Instead, I told him about the two things I felt were pretty universal. Two things he should really consider rethinking the next time he takes a woman out: Paying for the date and not asking specific questions about where she lives. I explained that although I don't subscribe to the belief that the man should always pay, I do believe the asker should pay and it "felt pretty rude" when he didn't even offer. And then I gently reminded him that dating really is dangerous for women, and it "made me really uncomfortable" when he asked which apartment I was in, especially when I was already nervous about the fact that he already knew where my building was.

To be safe, I added that I wasn't telling him any of this because he should "try harder," and I really didn't "feel a connection" (to use his own phrasing). I wouldn't have told him, but since he asked, well….

And then the strangest damn thing happened. Someone apologized to me.

He said he'd realized he made a mistake and immediately felt like crap when I paid for my meal, but he had been frazzled from running late. (My counterargument? It would have helped his case immensely at the time if he had actually vocalized it. An "Oh man, I should have paid for that! Let me get your next drink, okay?" would have done him wonders of good in the moment.)

More importantly, he was incredibly sorry for making me feel uncomfortable when he asked about the apartment. I think that was something he hadn't realized in the moment that he'd done wrong, and he seemed honestly remorseful for "coming off as predatory." I assured him that I would have left the date a lot earlier if I had really been afraid that he meant any harm.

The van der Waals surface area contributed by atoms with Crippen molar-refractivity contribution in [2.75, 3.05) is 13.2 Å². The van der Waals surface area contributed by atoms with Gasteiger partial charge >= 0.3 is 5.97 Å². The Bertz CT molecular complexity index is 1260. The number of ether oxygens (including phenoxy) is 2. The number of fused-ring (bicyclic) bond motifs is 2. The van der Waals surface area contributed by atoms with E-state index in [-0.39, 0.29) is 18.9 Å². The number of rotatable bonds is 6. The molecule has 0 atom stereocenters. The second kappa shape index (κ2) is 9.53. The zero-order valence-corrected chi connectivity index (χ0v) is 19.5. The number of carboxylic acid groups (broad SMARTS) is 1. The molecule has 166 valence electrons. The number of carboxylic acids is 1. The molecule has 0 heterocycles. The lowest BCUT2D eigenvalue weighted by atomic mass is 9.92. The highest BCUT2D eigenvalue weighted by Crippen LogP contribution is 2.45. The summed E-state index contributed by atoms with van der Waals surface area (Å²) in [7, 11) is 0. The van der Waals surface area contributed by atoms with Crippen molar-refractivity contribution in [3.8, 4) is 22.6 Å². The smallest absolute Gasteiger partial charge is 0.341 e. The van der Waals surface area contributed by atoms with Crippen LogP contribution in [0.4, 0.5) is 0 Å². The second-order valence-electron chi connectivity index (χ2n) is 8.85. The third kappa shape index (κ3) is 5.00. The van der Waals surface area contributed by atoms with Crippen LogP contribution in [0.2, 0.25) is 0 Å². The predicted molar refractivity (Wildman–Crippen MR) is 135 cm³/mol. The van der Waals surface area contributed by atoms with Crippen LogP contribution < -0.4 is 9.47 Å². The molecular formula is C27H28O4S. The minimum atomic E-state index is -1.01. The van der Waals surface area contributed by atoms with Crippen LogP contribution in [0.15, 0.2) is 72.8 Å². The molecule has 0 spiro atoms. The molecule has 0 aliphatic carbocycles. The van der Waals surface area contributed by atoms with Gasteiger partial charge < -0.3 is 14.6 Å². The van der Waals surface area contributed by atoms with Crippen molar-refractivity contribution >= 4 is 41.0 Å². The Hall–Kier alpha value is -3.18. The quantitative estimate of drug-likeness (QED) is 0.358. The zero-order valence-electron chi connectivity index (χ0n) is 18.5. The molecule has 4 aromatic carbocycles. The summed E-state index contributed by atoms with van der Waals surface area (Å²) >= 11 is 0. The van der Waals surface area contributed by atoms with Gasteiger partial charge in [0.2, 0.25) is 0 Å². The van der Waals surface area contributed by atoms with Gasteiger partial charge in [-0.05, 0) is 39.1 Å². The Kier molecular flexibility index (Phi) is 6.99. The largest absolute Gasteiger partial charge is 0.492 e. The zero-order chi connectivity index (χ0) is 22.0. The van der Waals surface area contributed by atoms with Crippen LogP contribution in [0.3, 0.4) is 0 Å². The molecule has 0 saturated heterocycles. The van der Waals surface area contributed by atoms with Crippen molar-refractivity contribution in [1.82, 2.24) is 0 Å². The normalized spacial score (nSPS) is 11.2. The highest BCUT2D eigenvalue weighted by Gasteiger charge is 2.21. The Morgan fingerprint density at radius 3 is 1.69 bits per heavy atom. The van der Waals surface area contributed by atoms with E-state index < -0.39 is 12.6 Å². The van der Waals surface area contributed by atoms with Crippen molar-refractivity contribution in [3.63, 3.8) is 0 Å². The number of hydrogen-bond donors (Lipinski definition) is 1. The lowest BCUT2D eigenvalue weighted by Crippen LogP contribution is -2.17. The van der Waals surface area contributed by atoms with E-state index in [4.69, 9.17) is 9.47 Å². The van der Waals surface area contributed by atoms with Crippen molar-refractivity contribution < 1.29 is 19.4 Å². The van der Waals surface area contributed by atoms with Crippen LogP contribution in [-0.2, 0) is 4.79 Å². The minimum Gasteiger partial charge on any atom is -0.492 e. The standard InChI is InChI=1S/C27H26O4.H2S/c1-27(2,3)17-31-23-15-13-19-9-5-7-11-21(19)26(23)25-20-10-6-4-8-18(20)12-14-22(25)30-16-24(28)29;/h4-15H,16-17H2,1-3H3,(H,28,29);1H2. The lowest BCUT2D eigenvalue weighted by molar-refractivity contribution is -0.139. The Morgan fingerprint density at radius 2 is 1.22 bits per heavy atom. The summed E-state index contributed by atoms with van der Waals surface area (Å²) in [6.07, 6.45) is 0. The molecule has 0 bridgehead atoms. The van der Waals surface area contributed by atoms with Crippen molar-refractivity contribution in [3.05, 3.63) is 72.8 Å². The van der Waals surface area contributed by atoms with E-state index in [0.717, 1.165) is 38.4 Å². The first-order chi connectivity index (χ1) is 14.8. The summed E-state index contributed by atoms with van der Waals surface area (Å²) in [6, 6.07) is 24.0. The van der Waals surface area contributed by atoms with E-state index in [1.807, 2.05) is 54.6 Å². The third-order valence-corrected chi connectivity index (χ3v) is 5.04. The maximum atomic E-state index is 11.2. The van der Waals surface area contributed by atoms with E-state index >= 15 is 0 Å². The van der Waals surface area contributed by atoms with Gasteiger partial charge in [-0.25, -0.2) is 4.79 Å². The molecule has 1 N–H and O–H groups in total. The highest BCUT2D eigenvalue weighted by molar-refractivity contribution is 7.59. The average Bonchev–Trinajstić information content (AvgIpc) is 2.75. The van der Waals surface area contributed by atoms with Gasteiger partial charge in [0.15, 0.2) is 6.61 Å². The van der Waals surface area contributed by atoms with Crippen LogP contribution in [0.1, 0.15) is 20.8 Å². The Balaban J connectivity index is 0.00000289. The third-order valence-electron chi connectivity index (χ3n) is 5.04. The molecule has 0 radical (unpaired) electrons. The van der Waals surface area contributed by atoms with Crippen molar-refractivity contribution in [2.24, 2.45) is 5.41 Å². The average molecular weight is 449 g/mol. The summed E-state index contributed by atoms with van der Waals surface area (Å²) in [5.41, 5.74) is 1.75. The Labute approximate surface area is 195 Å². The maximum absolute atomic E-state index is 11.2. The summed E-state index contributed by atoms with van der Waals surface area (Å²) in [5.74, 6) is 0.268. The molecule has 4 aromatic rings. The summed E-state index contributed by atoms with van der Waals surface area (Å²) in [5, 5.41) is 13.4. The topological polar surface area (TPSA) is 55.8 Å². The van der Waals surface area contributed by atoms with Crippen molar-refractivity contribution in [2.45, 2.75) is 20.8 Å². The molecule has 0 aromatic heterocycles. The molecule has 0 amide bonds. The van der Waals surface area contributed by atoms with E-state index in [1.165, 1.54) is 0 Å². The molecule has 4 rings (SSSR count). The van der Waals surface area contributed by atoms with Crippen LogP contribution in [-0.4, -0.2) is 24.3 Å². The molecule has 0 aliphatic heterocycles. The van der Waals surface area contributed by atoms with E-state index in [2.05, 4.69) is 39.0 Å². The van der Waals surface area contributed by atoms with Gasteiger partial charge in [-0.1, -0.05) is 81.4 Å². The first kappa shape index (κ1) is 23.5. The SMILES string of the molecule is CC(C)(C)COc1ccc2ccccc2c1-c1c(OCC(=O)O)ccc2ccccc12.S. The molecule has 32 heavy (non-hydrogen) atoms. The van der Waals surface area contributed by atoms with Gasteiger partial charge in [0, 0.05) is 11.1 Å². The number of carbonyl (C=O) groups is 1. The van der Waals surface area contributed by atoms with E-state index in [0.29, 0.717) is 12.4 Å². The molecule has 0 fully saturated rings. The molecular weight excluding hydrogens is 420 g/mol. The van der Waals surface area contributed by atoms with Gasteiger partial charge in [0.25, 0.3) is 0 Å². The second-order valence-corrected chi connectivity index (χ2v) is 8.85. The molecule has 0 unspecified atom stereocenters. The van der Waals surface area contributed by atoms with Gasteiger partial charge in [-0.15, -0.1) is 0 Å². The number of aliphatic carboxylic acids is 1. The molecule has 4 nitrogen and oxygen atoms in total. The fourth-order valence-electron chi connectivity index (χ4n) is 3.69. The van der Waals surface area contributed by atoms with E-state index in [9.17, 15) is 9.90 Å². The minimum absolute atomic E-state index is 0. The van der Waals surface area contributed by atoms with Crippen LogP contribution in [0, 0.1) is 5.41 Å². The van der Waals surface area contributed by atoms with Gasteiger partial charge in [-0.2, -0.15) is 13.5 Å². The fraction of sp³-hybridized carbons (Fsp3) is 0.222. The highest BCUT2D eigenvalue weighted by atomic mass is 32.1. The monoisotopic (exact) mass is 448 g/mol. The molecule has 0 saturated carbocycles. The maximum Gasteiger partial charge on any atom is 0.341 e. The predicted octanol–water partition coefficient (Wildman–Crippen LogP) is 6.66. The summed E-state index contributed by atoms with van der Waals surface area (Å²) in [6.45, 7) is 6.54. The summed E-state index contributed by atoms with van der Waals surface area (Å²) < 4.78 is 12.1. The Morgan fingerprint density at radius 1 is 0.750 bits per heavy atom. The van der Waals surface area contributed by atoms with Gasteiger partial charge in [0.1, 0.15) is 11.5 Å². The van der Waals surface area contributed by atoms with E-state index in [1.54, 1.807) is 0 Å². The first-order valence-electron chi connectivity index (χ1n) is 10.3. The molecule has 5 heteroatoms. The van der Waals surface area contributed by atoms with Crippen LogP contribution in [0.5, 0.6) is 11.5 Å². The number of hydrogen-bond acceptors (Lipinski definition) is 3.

For real? Mr. Entrepreneur handled the whole situation so well that I actually took a moment to reconsider whether I were doing the right thing in turning him down. I'm still not one hundred percent sure on the decision, but I kept coming back to the stability thing (age confirmed as 29, by the way), the name thing, the fact that while I thought he was cute I wasn't overwhelmingly attracted to him, and…well, there was just enough there to stop me. It's only been a few days, and I've still been considering whether or not to try to give him another chance. It would be pretty easy. Something along the lines of "Hey listen, I feel like the date the other night started out on such a bad foot that I may not have been giving you a real chance that evening. Can we maybe do something really casual and low-pressure?" would probably do the trick.

But I have a feeling the desire to give it another shot has less to do with actual interest in Mr. Entrepreneur and more to do with my deep, deep desire to get out of the dating game and into the comfort of a real relationship. And that isn't fair to anyone involved.

But the moral of the story here is that Mr. Entrepreneur handled being turned down with such class that he actually made me rethink going out with him. Take notes, everyone. That is how it is done. Well played, Mr. Entrepreneur. Well played.